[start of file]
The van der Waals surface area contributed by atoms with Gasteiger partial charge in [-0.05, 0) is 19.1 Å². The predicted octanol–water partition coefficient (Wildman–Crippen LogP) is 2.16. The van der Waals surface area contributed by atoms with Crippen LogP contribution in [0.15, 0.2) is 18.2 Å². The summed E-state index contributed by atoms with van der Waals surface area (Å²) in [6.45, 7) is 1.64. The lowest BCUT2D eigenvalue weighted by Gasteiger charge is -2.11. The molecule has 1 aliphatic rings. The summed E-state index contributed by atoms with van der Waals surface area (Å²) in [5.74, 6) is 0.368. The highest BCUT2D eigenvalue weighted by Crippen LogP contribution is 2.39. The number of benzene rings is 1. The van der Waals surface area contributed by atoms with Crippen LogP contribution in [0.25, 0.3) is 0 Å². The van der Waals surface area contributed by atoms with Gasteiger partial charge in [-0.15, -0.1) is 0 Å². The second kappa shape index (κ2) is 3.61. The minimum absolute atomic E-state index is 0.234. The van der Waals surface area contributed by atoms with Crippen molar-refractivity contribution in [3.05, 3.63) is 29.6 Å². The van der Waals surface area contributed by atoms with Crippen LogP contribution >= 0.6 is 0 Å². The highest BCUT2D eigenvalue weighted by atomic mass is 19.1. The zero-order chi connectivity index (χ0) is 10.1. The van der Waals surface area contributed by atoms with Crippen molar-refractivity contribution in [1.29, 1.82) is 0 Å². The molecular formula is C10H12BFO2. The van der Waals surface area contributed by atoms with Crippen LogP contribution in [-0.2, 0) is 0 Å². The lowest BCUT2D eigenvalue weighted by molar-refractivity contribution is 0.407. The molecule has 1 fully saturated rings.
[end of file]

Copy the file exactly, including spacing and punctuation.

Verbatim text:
The van der Waals surface area contributed by atoms with Gasteiger partial charge in [-0.05, 0) is 19.1 Å². The predicted octanol–water partition coefficient (Wildman–Crippen LogP) is 2.16. The van der Waals surface area contributed by atoms with Crippen LogP contribution in [0.15, 0.2) is 18.2 Å². The summed E-state index contributed by atoms with van der Waals surface area (Å²) in [6.45, 7) is 1.64. The lowest BCUT2D eigenvalue weighted by Gasteiger charge is -2.11. The molecule has 1 aliphatic rings. The summed E-state index contributed by atoms with van der Waals surface area (Å²) in [5.74, 6) is 0.368. The highest BCUT2D eigenvalue weighted by Crippen LogP contribution is 2.39. The number of benzene rings is 1. The van der Waals surface area contributed by atoms with Crippen LogP contribution in [0.25, 0.3) is 0 Å². The van der Waals surface area contributed by atoms with Gasteiger partial charge in [-0.15, -0.1) is 0 Å². The second kappa shape index (κ2) is 3.61. The minimum absolute atomic E-state index is 0.234. The van der Waals surface area contributed by atoms with Crippen molar-refractivity contribution in [3.05, 3.63) is 29.6 Å². The van der Waals surface area contributed by atoms with Crippen LogP contribution >= 0.6 is 0 Å². The highest BCUT2D eigenvalue weighted by atomic mass is 19.1. The zero-order chi connectivity index (χ0) is 10.1. The van der Waals surface area contributed by atoms with Crippen molar-refractivity contribution in [1.29, 1.82) is 0 Å². The molecular formula is C10H12BFO2. The van der Waals surface area contributed by atoms with Crippen LogP contribution in [-0.2, 0) is 0 Å². The lowest BCUT2D eigenvalue weighted by molar-refractivity contribution is 0.407. The molecule has 1 fully saturated rings.